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Static Analysis

by Benedikt Liegener last modified Apr 26, 2012 11:26
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Static Analysis
Domain: Cross-cutting issues
Engineering and Design
Adaptation and Monitoring
Quality Definition, Negotiation and Assurance
(domain independent)

Business Process Management

Service Composition and Coordination
Examples of static analysis of service compositions include: data flow analysis, model checking, execution in abstract domains, symbolic execution, type checking, and correctness proofs, which are all usually characterized because they compute properties that are in many cases approximations of the more concrete properties, but which, in this case, are safe, in the sense that the lack of accuracy must not lead to an error for the intended use of the analysis. Static analysis can be used to identify opportunities for service adaptation depending on, e.g. complexity of computation and intensity of message exchange between components of a service composition.  The complexity measures can be used for predictive monitoring.  Another use of static analysis is to drive service fragmentation, merging and migration, as well as to ensure compliance with communication protocols between components in a composition. The use of resource analysis can be used to statically derive safe bounds on complexity of a service composition, in terms of usage of logical or user-defined resources.  These indicators can be related to QoS attributes of the composition, by taking into account relevant properties of the infrastructure layer.  Complexity of different participants in the composition needs to be aggregated to express the overall composition complexity.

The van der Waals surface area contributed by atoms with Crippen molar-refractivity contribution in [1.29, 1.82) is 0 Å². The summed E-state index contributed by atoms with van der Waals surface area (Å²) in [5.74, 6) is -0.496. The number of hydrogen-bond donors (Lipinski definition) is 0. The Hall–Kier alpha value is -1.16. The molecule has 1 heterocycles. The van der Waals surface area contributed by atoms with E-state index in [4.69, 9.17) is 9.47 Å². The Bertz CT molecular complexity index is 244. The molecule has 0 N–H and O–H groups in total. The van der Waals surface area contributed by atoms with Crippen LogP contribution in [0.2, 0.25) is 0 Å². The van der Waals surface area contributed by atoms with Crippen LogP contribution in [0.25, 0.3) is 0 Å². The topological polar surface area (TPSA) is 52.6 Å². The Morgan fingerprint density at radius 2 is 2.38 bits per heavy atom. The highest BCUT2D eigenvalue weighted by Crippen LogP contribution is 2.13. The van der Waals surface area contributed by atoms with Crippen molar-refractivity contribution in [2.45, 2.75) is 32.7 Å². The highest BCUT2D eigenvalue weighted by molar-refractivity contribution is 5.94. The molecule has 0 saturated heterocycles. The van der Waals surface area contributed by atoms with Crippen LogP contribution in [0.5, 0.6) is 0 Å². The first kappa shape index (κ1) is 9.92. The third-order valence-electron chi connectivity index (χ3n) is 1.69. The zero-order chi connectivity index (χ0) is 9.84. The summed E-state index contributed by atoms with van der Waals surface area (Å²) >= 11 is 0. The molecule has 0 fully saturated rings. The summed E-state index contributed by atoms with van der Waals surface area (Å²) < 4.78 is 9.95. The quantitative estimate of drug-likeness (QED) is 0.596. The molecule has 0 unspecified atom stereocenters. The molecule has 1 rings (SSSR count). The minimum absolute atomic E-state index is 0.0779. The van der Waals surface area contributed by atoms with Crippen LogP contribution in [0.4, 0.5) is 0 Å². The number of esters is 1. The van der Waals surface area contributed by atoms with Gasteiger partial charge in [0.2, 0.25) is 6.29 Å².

Service Infrastructure

(domain independent)
The aim of Static Analysis is to systematically examine a software artifact in order to determine certain properties (synthesis) or to ascertain whether some predefined properties are met (verification). Analysis can be applied at several stages in the development cycle, and therefore examples for artifacts which can be subject to analysis include requirement documents, design specifications, interface descriptions, and code.  In order to achieve these more universal statements, static analysis – unlike testing or monitoring – does not execute the artifacts which are being examined, since termination (which is theoretically ensured when the system has a finite state space) is usually a necessary condition for a successful analysis. However, systems may have a state space so large (or infinite) as to make traversing it unfeasible. In contrast to testing (or monitoring), where individual executions of the services or service-based applications are examined, static analysis can examine classes of executions. Thus, analysis can lead to more universal statements about the properties of the artifacts than testing (or monitoring), which, in a broad sense, may reflect quality attributes of a service application. 
Static analysis uses safe approximations of the actual system semantics, which makes the system actually under analysis effectively finite, but different from the initial one. Those approximations can be very sophisticated and take the form of, e.g., relations between inputs and outputs which approximate the system behavior in the domain of the analysis. When these approximations capture the properties of interest faithfully enough, then the results, even if not as accurate as they could be, are useful – and correct. Yet, as approximations might abstract away from some relevant concrete details, aspects might be overlooked or simply not be captured faithfully enough. Thus static analysis can complement the other classes of quality assurance techniques and methods but typically will not be enough, if used in isolation, in order to give a complete picture of the whereabouts of the execution of a computational system. [PO-JRA-1.3.1]






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